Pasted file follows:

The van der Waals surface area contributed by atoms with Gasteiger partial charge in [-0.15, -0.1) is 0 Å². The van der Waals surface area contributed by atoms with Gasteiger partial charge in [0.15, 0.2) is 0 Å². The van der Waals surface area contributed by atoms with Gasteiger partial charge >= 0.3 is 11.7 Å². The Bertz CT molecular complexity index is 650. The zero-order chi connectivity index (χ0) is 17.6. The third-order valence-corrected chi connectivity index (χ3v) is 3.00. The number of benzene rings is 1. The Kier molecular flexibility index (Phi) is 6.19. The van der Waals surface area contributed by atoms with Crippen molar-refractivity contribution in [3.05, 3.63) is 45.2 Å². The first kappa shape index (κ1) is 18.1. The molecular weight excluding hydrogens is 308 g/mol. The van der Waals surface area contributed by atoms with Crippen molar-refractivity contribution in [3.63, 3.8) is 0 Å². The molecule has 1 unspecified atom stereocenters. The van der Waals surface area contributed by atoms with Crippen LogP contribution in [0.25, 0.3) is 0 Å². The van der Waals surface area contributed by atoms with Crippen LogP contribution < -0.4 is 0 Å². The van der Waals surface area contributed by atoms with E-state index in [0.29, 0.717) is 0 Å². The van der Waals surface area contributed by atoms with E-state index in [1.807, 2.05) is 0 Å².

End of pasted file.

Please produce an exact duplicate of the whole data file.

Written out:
The van der Waals surface area contributed by atoms with Gasteiger partial charge in [-0.15, -0.1) is 0 Å². The van der Waals surface area contributed by atoms with Gasteiger partial charge in [0.15, 0.2) is 0 Å². The van der Waals surface area contributed by atoms with Gasteiger partial charge >= 0.3 is 11.7 Å². The Bertz CT molecular complexity index is 650. The zero-order chi connectivity index (χ0) is 17.6. The third-order valence-corrected chi connectivity index (χ3v) is 3.00. The number of benzene rings is 1. The Kier molecular flexibility index (Phi) is 6.19. The van der Waals surface area contributed by atoms with Crippen molar-refractivity contribution in [3.05, 3.63) is 45.2 Å². The first kappa shape index (κ1) is 18.1. The molecular weight excluding hydrogens is 308 g/mol. The van der Waals surface area contributed by atoms with Crippen molar-refractivity contribution in [3.63, 3.8) is 0 Å². The molecule has 1 unspecified atom stereocenters. The van der Waals surface area contributed by atoms with Crippen LogP contribution in [0.25, 0.3) is 0 Å². The van der Waals surface area contributed by atoms with Crippen LogP contribution < -0.4 is 0 Å². The van der Waals surface area contributed by atoms with E-state index in [0.29, 0.717) is 0 Å². The van der Waals surface area contributed by atoms with E-state index in [1.807, 2.05) is 0 Å².